As for the snowmobiles, they are irksome. I once had a couple of dear friends who owned a restaurant in Cooke City. They listened all winter to the snowmobiles coming from the Beartooth Highway at all hours of the night. I asked my friends what they thought about snowmobiles. What they said to me was interesting. One of them said to me, “What the problem is is the culture.” What they meant was that it’s not so much the air, noise, or environmental concerns as much as the reckless and selfish nature of the snowmobile culture. People snowmobiled in Yellowstone because they loved to snowmobile; few of them were doing it because they loved Yellowstone, and it showed in waking up townspeople at all hours of the night, in the attitudes toward what they were doing. It was the lack of love for the place they were, not so much because they rode snowmobiles or as a universal rule – there could be respectful people who rode snowmobiles – but because of the worldview that many brought to their activity.

    When I see stories like this, it seems to me to be what my friends in Cooke City were talking about.

  10. avatar Chuck Parker says:

    So a few snowmobilers go across Yellowstone’s western boundary and go joyriding in the backcountry. Whoop de do. Focus on the big picture. No snowmobiles in Yellowstone Park. First get snowmobiles out of the park. Then defend the park boundaries from snowmobilers.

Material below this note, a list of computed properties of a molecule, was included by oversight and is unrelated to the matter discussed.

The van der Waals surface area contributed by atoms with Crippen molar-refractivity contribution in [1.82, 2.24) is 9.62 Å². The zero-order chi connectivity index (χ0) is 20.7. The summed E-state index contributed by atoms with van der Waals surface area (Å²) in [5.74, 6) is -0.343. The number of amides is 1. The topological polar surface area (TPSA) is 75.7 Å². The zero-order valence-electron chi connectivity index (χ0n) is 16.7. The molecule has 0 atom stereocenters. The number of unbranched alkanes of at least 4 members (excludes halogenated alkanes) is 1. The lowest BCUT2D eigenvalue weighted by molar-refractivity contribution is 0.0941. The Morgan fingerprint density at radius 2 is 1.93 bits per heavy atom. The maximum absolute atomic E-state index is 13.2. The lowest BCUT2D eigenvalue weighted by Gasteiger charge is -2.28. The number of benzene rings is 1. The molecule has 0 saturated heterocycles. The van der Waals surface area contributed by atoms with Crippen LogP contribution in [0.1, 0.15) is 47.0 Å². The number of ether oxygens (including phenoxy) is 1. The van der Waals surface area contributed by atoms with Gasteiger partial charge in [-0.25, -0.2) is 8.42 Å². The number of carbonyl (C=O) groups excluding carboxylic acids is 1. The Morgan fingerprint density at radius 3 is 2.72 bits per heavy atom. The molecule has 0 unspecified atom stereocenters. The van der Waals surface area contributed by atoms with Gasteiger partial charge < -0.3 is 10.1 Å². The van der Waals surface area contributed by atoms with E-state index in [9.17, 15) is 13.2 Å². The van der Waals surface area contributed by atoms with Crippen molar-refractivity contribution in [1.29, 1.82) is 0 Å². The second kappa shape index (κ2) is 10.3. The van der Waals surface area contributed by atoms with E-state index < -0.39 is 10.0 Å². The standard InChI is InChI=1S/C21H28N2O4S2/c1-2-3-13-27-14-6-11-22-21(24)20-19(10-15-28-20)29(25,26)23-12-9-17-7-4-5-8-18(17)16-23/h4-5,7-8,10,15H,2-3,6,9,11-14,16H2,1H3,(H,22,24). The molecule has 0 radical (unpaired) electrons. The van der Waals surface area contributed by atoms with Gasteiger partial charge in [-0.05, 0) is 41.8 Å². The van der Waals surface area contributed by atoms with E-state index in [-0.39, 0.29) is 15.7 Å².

Why are snowmobile guides required in Yellowstone? Because the record clearly shows that without guides/cops to keep snowmobilers in line, they’ll go bonkers. They chase wildlife for laughs and giggles. Roaring through untracked snow gives them some perverse pleasure. Going off the roads to sidehill provides cheap thrills. Do we need these people in a national park?

    For better or worse, snowmobilers can run amok on millions of acres of public land outside the national parks. Kick snowmobilers out of Yellowstone, and let people who actualy want to experience the park in winter use snowcoaches for access.

  11. avatar Salle says:

    The problem with snowcoaches would be the carbon footprint. They get about 1mile/gal. and breakdown regularly due to the additional load on the engine/transmission when track conversions are installed. there are over 500 miles of national forest trails that are used as roads to get to the places where machines stray from the trails to do their stunts and such. The majority of the traffic is there, no BAT-mobile requirements.